As we consider how to express the importance of Jesus’ birth in a manger, let us begin with the fact that Jesus is the Word, He is truly God, He was already with God from the beginning and we were created through Him.

Many well-meaning Christians will offer a birthday cake on Christmas, singing Happy Birthday, hoping to drive home the fact that this holiday is not about Santa and gift exchanges, but is truly Jesus’ birthday. It’s good to emphasize that Christ’s birth is the point of the holiday, but we should take care: He did not start existing at His birth. He always was, He is, and He ever will be. His birthday is not the beginning of Him.

The Jesse Tree begins with our creation, and indeed, while the Jesse Tree project itself may be relatively new, this is a very well-established way of approaching Nativity. St. Athanasius, in his work, On the Incarnation begins with ‘Creation and the Fall’ as we do — with God creating everything out of nothing, and placing us lovingly in the Garden of Eden, where we were not subject to death.

It is important to begin with creation, and with Adam and the fall, because it is precisely this condition — our fall into sinfulness and death — that Christ will overcome.

In the garden, St. Athanasius tells us that, “men, having turned from the contemplation of God to evil of their own devising, had come inevitably under the law of death”.

It’s really useful to consider how he expresses the Fall, as our children always have so many questions about these things. Why is there evil in the world? St. Athanasius assures us that God willed that we remain in incorruption, that we not be subject to death or illness or evil or pain — and yet, we ‘turned from the contemplation of God’. Eden was like the divine liturgy, and instead of just sitting in the joy, enjoying the light and contemplating the divine, we turned away toward evil of our own devising, and started following our own plans instead of keeping with God’s will. When we fell, the whole world fell, and we found ourselves subject to death and corruption. So each of us is now born into a fallen world, not because God punished us, but because we used our free will to turn away from contemplation of God.

If you have a good Orthodox children’s bible like The Bible For Young People from Narthex Press, which has gorgeous icon-inspired illustrations, or A Sacred History for Children from St. John of Kronstadt Press, then you already have the stories of the Bible, beginning from the Creation, told in a truly Orthodox way. I’ll post links to both of these books on the Ancient Faith blog site, as they would be great Christmas gifts. If you have a Bible like these, you can read the stories to your children and find that traditional theology is already interwoven into them.

For instance, in A Sacred History for Children, the narrative explaining the fall of man says things like, “By giving Adam and Eve a commandment not to eat a certain kind of fruit, God provided them with a way to show their love for Him.” If your children are like mine, they are often wondering why God created such a fruit — and these versions carry the answer within them.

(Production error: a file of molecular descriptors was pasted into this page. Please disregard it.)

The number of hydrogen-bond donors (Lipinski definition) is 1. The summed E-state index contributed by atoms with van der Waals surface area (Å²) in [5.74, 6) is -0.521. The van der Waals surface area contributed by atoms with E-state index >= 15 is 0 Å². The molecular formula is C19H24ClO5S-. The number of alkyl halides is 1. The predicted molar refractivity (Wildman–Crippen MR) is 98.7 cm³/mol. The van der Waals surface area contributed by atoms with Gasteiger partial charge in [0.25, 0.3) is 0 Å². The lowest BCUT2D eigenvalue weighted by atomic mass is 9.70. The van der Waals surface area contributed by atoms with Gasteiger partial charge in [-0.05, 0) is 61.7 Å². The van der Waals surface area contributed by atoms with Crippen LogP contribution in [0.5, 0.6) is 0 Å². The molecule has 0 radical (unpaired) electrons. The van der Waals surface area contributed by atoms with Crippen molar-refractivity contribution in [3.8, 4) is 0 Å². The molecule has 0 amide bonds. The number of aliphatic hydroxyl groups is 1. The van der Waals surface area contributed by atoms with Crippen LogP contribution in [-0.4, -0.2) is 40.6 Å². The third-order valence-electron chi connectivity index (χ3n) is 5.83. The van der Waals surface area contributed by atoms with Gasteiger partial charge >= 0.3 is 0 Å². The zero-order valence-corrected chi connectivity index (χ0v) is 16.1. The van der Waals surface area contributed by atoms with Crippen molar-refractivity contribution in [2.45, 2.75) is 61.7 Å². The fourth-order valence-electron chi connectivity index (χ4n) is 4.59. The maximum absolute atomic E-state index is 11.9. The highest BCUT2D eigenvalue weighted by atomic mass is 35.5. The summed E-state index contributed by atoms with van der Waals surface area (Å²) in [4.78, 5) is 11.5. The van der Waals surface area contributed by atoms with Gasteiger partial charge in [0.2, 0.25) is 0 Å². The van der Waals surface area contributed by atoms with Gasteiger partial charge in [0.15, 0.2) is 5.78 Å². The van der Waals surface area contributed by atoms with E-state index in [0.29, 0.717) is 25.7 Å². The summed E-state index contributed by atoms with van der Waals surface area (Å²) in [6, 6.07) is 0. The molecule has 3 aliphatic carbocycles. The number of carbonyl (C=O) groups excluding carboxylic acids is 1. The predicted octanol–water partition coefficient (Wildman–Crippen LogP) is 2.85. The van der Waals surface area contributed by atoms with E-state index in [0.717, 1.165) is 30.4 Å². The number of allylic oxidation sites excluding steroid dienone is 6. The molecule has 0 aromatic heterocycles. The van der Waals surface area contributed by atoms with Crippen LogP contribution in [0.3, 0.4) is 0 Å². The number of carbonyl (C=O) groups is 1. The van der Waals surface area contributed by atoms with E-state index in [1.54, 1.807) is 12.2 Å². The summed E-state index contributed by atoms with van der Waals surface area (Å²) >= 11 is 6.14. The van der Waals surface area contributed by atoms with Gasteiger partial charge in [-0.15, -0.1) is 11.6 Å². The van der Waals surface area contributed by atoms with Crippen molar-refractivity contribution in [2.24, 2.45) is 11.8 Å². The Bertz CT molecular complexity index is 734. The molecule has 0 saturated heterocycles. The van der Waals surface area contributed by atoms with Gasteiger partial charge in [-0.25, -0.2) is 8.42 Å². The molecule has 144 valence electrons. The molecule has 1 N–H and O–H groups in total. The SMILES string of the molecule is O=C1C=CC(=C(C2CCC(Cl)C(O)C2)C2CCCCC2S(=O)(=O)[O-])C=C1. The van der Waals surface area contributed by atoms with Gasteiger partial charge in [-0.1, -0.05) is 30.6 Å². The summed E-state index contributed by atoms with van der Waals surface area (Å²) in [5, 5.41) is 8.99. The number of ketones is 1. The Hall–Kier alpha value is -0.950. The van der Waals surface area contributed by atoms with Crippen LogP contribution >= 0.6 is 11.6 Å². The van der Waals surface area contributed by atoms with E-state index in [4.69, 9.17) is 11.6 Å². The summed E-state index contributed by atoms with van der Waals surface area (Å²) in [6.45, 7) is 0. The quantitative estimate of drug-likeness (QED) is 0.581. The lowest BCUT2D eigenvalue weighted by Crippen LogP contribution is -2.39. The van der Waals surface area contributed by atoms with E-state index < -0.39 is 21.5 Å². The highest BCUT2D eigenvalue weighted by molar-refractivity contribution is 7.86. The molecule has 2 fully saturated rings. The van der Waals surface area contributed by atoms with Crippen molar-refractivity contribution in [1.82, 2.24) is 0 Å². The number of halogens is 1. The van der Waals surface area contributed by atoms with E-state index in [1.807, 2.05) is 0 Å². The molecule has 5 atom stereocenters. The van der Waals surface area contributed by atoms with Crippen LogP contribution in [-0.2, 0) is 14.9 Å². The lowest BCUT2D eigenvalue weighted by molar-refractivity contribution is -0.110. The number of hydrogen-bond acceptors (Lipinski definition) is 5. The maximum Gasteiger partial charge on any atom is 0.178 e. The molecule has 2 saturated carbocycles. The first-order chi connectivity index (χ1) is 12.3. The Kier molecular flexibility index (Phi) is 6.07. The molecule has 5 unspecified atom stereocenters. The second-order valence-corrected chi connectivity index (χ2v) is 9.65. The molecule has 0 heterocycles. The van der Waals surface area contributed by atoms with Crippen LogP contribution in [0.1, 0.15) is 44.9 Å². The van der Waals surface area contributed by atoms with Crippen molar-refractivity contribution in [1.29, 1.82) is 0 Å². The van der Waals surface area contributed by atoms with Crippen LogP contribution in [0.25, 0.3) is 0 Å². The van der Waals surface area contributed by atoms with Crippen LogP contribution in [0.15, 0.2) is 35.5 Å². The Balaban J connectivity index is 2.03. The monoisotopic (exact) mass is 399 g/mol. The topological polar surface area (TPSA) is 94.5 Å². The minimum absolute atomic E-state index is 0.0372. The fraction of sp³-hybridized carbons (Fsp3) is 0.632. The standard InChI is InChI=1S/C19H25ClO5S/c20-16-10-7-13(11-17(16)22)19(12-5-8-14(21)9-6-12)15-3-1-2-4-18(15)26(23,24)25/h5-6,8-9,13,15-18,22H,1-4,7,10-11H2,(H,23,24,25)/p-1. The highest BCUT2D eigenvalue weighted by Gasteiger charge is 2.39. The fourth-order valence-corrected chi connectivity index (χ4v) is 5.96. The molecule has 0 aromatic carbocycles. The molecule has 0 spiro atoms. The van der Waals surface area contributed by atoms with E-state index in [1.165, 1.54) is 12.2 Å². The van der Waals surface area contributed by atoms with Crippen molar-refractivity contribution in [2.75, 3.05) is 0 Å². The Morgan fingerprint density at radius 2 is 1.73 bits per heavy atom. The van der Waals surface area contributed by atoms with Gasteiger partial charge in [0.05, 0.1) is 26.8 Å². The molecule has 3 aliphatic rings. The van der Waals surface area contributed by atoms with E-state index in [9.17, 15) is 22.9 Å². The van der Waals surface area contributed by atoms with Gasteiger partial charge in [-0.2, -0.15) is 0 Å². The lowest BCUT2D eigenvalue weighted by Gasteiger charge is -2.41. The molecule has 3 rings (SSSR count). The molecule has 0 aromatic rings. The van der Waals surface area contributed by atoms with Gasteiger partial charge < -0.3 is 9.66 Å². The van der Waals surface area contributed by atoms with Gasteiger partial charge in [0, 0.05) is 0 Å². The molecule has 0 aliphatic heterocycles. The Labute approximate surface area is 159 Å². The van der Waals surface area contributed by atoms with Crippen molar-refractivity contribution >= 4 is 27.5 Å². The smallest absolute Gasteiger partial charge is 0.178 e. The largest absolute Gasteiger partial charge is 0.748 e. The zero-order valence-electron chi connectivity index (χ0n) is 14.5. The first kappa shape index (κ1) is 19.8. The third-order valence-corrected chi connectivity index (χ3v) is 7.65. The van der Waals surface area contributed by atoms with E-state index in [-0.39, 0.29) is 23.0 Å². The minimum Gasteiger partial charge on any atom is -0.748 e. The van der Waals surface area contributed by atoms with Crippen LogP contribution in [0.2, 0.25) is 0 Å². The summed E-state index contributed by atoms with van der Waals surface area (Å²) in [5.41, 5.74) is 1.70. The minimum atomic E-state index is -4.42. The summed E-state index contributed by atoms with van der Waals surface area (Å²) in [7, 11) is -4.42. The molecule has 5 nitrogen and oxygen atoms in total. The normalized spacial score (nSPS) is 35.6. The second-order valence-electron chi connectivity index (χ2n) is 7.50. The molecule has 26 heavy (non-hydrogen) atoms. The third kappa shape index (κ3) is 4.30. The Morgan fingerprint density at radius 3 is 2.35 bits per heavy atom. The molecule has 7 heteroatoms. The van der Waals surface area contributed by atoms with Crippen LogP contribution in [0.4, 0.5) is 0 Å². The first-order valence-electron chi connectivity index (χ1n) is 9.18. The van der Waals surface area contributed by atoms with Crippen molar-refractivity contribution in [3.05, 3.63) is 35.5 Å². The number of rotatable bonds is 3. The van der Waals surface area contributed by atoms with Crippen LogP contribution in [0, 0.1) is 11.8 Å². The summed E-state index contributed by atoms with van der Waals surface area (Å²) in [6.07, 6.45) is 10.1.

When Adam and Eve are banished from the Garden, A Sacred History for Children tells us,

“Although God punishes those who disobey Him, He is also kind and merciful. His punishment is actually a helpful medicine. It is the natural consequence of doing wrong, and it helps us to remember not to sin again. God forgives those who sin against Him when they repent and permits them to return to Him. Because He still loved Adam and Eve, He promised to send His Son, Jesus Christ, to earth. God desires that, through His Son, Adam and Eve and all people be able to live once again with Him in Paradise.”

With these Orthodox Bible Stories, the whole theology is built right in — and as we have seen in St. Athanasius and in our modern Jesse Trees, the story of Christ’s incarnation begins right there in the Garden.

If we’re reading our children Bible Stories without the Orthodox theology built in, we will have to supplement a little by answering those questions that come up. But of course, the important thing is to be teaching the Scriptures with a good, reliable source.

So we begin with the beginning, and then the Jesse Tree model then follows through readings about the various prophets God sent to His people, from Abraham to Jacob and Moses, all the way up through the birth of Christ. The prophets are the ones who foretold Christ’s coming and who taught the people who God is and what He wants for them — the prophets prepared God’s people for Christ’s coming, and we can use them to prepare our own hearts for His birth.

Depending on whether you have time for 40 stories or just 5 or 6, make your way through some of those beautiful Old Testament stories with your children, reading them with an eye out for Christ and for the ways in which these stories apply to us.